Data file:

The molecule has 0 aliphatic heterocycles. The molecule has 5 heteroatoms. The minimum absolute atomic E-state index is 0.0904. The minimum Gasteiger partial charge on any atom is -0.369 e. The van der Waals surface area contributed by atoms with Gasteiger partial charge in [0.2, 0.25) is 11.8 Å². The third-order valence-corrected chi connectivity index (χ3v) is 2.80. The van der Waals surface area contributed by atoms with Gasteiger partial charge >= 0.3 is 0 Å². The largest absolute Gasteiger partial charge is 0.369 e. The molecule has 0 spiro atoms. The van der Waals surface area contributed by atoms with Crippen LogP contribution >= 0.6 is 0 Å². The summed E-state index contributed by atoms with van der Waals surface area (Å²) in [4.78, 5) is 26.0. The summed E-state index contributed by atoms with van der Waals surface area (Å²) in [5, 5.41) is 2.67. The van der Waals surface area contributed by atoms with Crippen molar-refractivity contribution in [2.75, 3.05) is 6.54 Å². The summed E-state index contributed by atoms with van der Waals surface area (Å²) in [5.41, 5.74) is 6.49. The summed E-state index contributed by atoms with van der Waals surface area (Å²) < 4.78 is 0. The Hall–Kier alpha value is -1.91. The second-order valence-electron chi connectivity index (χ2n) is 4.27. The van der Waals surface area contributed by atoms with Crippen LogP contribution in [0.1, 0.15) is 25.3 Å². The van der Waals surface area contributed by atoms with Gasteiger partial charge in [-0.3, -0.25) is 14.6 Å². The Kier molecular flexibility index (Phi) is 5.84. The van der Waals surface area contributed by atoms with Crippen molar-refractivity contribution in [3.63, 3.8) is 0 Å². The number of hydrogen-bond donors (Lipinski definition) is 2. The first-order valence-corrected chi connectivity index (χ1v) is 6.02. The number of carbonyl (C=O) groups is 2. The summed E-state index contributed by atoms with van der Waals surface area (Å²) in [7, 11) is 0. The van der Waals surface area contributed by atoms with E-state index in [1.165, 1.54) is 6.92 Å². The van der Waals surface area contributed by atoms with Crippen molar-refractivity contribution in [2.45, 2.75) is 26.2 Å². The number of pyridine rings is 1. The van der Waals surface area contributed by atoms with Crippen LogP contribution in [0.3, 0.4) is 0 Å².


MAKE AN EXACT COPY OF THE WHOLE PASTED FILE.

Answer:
The molecule has 0 aliphatic heterocycles. The molecule has 5 heteroatoms. The minimum absolute atomic E-state index is 0.0904. The minimum Gasteiger partial charge on any atom is -0.369 e. The van der Waals surface area contributed by atoms with Gasteiger partial charge in [0.2, 0.25) is 11.8 Å². The third-order valence-corrected chi connectivity index (χ3v) is 2.80. The van der Waals surface area contributed by atoms with Gasteiger partial charge >= 0.3 is 0 Å². The largest absolute Gasteiger partial charge is 0.369 e. The molecule has 0 spiro atoms. The van der Waals surface area contributed by atoms with Crippen LogP contribution >= 0.6 is 0 Å². The summed E-state index contributed by atoms with van der Waals surface area (Å²) in [4.78, 5) is 26.0. The summed E-state index contributed by atoms with van der Waals surface area (Å²) in [5, 5.41) is 2.67. The van der Waals surface area contributed by atoms with Crippen molar-refractivity contribution in [2.75, 3.05) is 6.54 Å². The summed E-state index contributed by atoms with van der Waals surface area (Å²) in [5.41, 5.74) is 6.49. The summed E-state index contributed by atoms with van der Waals surface area (Å²) < 4.78 is 0. The Hall–Kier alpha value is -1.91. The second-order valence-electron chi connectivity index (χ2n) is 4.27. The van der Waals surface area contributed by atoms with Crippen LogP contribution in [0.1, 0.15) is 25.3 Å². The van der Waals surface area contributed by atoms with Gasteiger partial charge in [-0.3, -0.25) is 14.6 Å². The Kier molecular flexibility index (Phi) is 5.84. The van der Waals surface area contributed by atoms with Crippen molar-refractivity contribution in [3.63, 3.8) is 0 Å². The number of hydrogen-bond donors (Lipinski definition) is 2. The first-order valence-corrected chi connectivity index (χ1v) is 6.02. The number of carbonyl (C=O) groups is 2. The summed E-state index contributed by atoms with van der Waals surface area (Å²) in [7, 11) is 0. The van der Waals surface area contributed by atoms with E-state index in [1.165, 1.54) is 6.92 Å². The van der Waals surface area contributed by atoms with Crippen molar-refractivity contribution in [2.45, 2.75) is 26.2 Å². The number of pyridine rings is 1. The van der Waals surface area contributed by atoms with Crippen LogP contribution in [0.3, 0.4) is 0 Å².